Deadlines & Monkeyshines: The Fabled World of Chicago Journalism—Monday, July 21st, 2014
Chicago press, 1924

“Press group waits in Criminal Courts Building Memorial Day night, 1924, for expected confession of Nathan F. Leopold and Richard Loeb.” Author John J. McPhaul is person number 3.

Deadlines & Monkeyshines is a glimpse into an ancient world of titans: a world where, rather than one newspaper, or two cooperating newspapers, a city might have four or even five newspapers all competing for as much readership as they could steal from their rivals—or make without their rivals picking up on it until after press time.

John J. McPhaul came up in the tail end of that era, and his anecdotes are about Chicago, but I expect that the same kinds of stories could be found in any frontier-born city. At the time McPhaul wrote Deadlines & Monkeyshines, there were only two newspaper publishers, and only four papers, with each publisher putting out a morning and afternoon edition. But the world he tells about is a world where newspapers could start overnight on the shoestring of a whim and end just as quickly.

Many of the problems we complain about today existed then—they were just only told about in the backrooms and over card tables on the dog watch. McPhaul describes such a late-night card game on page one, consisting of two to three reporters, a sergeant or lieutenant, and possibly a bookmaker or bondsman.

They, as today, thrived on violence. During the 1894 Pullman Company strike, newsmen wrote the following irreverent ditty:

    • War correspondents bold are we
    • And our trade is grim and grey.
    • Peace and quiet suit us not—
    • We want war and we want it hot!

McPhaul also reproduces the Wilbur Storey quote above, but in the context of being a Democrat who

…was no admirer of President Lincoln or the Republican party. He seemed principally interested in the war as a means of selling papers. His standing order to his reporters with the troops was “Telegraph fully all news and when there is no news send rumors.” News and rumors alike were published under exclamatory headlines.

Even modern gremlins such as the sock puppet were exercised by early reporters, in the form of journalists writing letters to the editor under pseudonyms.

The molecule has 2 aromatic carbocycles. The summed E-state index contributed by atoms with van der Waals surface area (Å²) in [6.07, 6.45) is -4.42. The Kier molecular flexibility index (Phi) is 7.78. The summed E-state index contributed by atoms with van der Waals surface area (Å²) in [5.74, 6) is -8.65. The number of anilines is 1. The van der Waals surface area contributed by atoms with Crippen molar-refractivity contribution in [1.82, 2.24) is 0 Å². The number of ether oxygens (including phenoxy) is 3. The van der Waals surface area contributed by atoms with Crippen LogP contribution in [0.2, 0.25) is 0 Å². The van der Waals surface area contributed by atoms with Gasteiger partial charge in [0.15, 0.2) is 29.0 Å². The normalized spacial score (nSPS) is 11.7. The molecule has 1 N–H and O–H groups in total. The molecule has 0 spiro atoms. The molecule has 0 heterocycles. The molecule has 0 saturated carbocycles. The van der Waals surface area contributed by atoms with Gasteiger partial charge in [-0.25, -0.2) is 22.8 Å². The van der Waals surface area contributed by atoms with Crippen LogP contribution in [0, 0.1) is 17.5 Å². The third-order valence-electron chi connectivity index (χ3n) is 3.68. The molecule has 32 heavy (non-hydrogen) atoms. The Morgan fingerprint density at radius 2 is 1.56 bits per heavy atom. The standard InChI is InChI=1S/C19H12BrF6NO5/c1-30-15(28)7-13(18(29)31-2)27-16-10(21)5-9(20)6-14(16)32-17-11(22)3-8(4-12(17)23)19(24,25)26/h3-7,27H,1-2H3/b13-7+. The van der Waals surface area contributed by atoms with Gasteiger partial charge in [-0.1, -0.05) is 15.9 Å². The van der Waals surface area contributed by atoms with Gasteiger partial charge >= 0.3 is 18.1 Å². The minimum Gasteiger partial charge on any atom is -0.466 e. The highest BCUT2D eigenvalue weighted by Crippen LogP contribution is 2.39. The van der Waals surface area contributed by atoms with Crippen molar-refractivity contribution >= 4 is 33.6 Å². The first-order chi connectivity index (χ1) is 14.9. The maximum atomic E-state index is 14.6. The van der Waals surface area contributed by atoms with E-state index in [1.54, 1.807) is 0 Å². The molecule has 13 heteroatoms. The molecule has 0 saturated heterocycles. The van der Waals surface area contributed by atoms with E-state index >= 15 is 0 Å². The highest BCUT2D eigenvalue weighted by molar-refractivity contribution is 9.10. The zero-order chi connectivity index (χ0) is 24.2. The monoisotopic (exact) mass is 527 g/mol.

Even back then government officials knew how to trade access for good publicity.

Sarah—Tuesday, July 1st, 2014

Sarah is an amazing book simply because it was published in April 2008, a scant four months before Governor Palin became the Vice Presidential nominee who threatened Senator Obama’s presidential bid. Back then, the media and fellow Democrats supported Palin as a maverick, fighting corruption in a nonpartisan matter, including in the Republican establishment. There is no hint in these pages of the media savaging in store for Governor Palin.

In her first year as governor of Alaska, Sarah Palin has plunged ahead with the fearlessness of a polar explorer.—Associated Press

She had a tough-girl Alaskan résumé that most politicians could only dream of—the protein her family eats comes from fish she has pulled out of the ocean with her own hands.—Vogue

In Alaska, Palin is challenging the dominant, sometimes corrupting, role of oil companies in the state’s political culture.—Newsweek

[Governor Palin] stands out in a state that has seen few fresh faces in politics. She is untainted by government scandal and unburdened by political debt.—New York Times

This book is very short. It’s just a simple outline of then-Governor Palin’s life story, the basics from her young life in Alaska, through college, a few words about her and Todd Palin’s courtship, and, mostly, but still abbreviated, her political career first in Wasilla and ending in the governorship of Alaska.

Throughout the book we see Palin without the partisan lens that came after 2008. We see the kind of centrist conservative the country needs: a principled politician who can work with the other side of the aisle and still not discard her principles. A Republican politician who can work with, and be admired by, Democrats.